Congenial scoliosis (CS) is a kind of rare spinal deformity. Large population studies utilizing screening low-dose radiography of the spine suggested a congenital scoliosis prevalence of 0.5% to 0.11% [1, 2]. CS identified at birth that is a byproduct of anomalous vertebral development in the embryo (the first 8 weeks of gestation) [3]. During this period, the bony elements of the spine are forming, and the neuraxis is completing its infolding, closing the neural tube [4]. These events are closely related, and any intrauterine event that causes CS could also be associated with an occult intraspinal anomalies (incidence ranged from 18% to 38%) [5,6,7]. These anomalies include syringomyelia, tethering of the cord, low conus, lipoma, but the most common one is split cord malformation (SCM) [3, 7, 8].

SCM is a relatively rare form of a congenital neural anomaly and tethered spinal cord syndrome. According to Pang’s classification [9, 10], type I SCM is defined as two hemicords, each within a separate dural tube separated by a bony or cartilaginous medial spur, while type II SCM is defined as two hemicords within a single dural tube separated by a nonrigid fibrous septum. Both these conditions may limit movement of the spinal cord within the canal, possibly placing the patient at an increased neurological risk when performing surgical treatment for congenital scoliosis [11,12,13,14].

Previous studies had revealed the close relationships between rib anomalies and vertebral or intraspinal anomalies [15,16,17]. Vertebrae, ribs, and spinal cord are anatomically adjacent structures, and a local developmental deficiency in this area may explain the synchronous occurrence of these anomalies [18]. These various anomalies are substantial clues for better identifying of the scoliotic characteristics, and at the same time clinically important for planning better corrective surgical approach.

However, to the best of our knowledge, there have been no studies that have specifically investigated the radiographic details of CS patients associated with SCM. Therefore, the purpose of this study is to identify the vertebral, rib and intraspinal anomalies in surgical patients with congenital scoliosis and coexisting split cord malformation. Based upon these findings, it could potentially be useful for improving surgical strategies in these individuals.


After obtaining approval from the institutional review board in our hospital, 281 consecutive patients of congenital scoliosis associated with SCM undergoing spinal correction surgery between May 2000 and December 2015 were retrospectively reviewed. Among these patients, 266 fulfilled the following inclusion criteria: (1) definite diagnosis of congenital scoliosis with SCM; (2) patients with complete medical records and radiological data. 21 Patients with previous spinal surgery, spinal fractures were excluded. Each patient received examinations of an entire spine magnetic resonance imaging (MRI) and computerized tomography (CT) to evaluate the type and location of SCM. According to Pang’s classification for SCM [9, 10], all patients were divided into Type I group and Type II group.

Radiographical measurements

The standing posterior-anterior radiographs were reviewed to identify the type of the curvature according to the classification proposed by the Scoliosis Research Society [19]: thoracic (apex between T2 and T11), thoracolumbar (apex between T12 and L1), lumbar (apex between L2 and L4). The patients with kyphotic deformities on the standing lateral radiographs were also recorded. Congenital kyphosis is defined as a sagittal plane deformity: thoracic region (T5-T12) > 40° or thoracolumbar region (T10-L2) >30° or kyphosis at lumbar region (L1-L5) or angular kyphosis at any segments of spine [20].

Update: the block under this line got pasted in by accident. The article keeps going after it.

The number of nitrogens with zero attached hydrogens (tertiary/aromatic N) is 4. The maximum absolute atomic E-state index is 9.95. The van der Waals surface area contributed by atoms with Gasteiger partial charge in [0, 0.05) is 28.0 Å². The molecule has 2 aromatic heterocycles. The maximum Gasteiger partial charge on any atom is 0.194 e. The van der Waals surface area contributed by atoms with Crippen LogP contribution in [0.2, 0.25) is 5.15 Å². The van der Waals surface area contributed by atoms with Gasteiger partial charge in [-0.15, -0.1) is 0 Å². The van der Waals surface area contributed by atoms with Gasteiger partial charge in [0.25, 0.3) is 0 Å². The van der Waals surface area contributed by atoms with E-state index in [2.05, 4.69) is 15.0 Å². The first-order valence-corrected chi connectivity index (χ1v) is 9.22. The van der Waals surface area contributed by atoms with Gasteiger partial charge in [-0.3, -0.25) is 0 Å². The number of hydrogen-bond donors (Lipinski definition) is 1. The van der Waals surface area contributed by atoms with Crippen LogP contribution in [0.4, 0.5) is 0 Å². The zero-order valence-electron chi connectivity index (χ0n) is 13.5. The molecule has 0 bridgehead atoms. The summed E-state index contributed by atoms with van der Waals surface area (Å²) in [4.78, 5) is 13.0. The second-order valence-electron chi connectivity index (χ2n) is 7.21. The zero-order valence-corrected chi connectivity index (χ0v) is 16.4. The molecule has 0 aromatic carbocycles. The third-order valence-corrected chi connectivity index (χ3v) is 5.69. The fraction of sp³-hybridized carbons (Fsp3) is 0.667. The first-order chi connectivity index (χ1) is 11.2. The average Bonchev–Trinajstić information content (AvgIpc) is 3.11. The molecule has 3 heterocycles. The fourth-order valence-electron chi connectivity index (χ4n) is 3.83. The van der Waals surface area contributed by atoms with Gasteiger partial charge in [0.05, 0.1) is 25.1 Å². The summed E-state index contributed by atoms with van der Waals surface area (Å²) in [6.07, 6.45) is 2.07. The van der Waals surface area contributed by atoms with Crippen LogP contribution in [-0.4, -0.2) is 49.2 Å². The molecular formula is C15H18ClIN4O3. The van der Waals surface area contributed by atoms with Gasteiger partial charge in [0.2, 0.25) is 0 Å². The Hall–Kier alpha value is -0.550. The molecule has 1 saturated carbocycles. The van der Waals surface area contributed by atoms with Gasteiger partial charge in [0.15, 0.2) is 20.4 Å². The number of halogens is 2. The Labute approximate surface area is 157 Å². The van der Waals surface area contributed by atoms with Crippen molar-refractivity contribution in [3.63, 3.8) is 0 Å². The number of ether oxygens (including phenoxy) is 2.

The plain radiograph and 3-dimensional reconstruction CT of the entire spine were reviewed to evaluate the presence of vertebral deformities as well as rib anomalies. The vertebral anomalies and the type of spine deformity were categorized according to the classification proposed by Winter et al. [21, 22] and McMaster et al. [23] into failures of vertebral segmentation, failures of vertebral formation, and mixed anomalies. Furthermore, vertebral anomalies were classified as single malformations (failure of formation of one vertebra or failure of segmentation of the adjacent two vertebrae) or multiple malformations (failure of segmentation of more than two vertebrae, or mixed anomalies of multiple vertebras). Their number and site of the vertebral deformities were also recorded.

Rib anomalies which included number changes (increased or decreased ribs) and structural deformities (fused, bifid, and widened/irregular ribs), can be classified as simple or complex type [15]. Patients with simple type of rib anomaly were defined as a localized fusion of two or three ribs or a small chest wall defect resulting from an anomalies of one or two ribs or an absence of a rib. Patients with complex type of rib anomalies were described as multiple extensive rib fusions, usually without a fixed pattern, association with a large chest wall defect due to an absence or variation of ribs. The side and location of rib anomalies were recorded as well, including upper thoracic (T1–T4), middle thoracic (T5–T8), or lower thoracic (T9–T12).

Data collection

All of the measurements were performed by an independent observer. Each parameter was measured for 2 times, and the average values were calculated in both groups.


The data were analyzed using SPSS version 17.0 for Windows (SPSS Inc., Chicago, IL).The independent sample t test and Pearson Chi-square test was performed to analyze the differences between the 2 groups where appropriate. Statistical significance was considered with a P value <0.05.


The Type I group consisted of 76 female and 28 males (38.2%) with an average age of 14.0 years (range, 4–39 yr); while the Type II group consisted of 114 female and 48 males (61.8%) with a mean age of 14.3 years (range, 3–38 yr). No significant differences were detected between two groups in gender (P = 0.633) or age (P = 0.715). Most of the split were located at the lower thoracic and lumbar regions. Location details are shown in Fig. 1. The length of the split segment was measured according to the number of vertebral bodies it spanned. In Type I group, the length of the split segment extended with an average of 2.7 (range, 1–8) segments. While in Type II group, it varied between 1and 16 segments, with a mean of 5.2 segments. This difference was statistically significant (P < 0.001) (Table 1).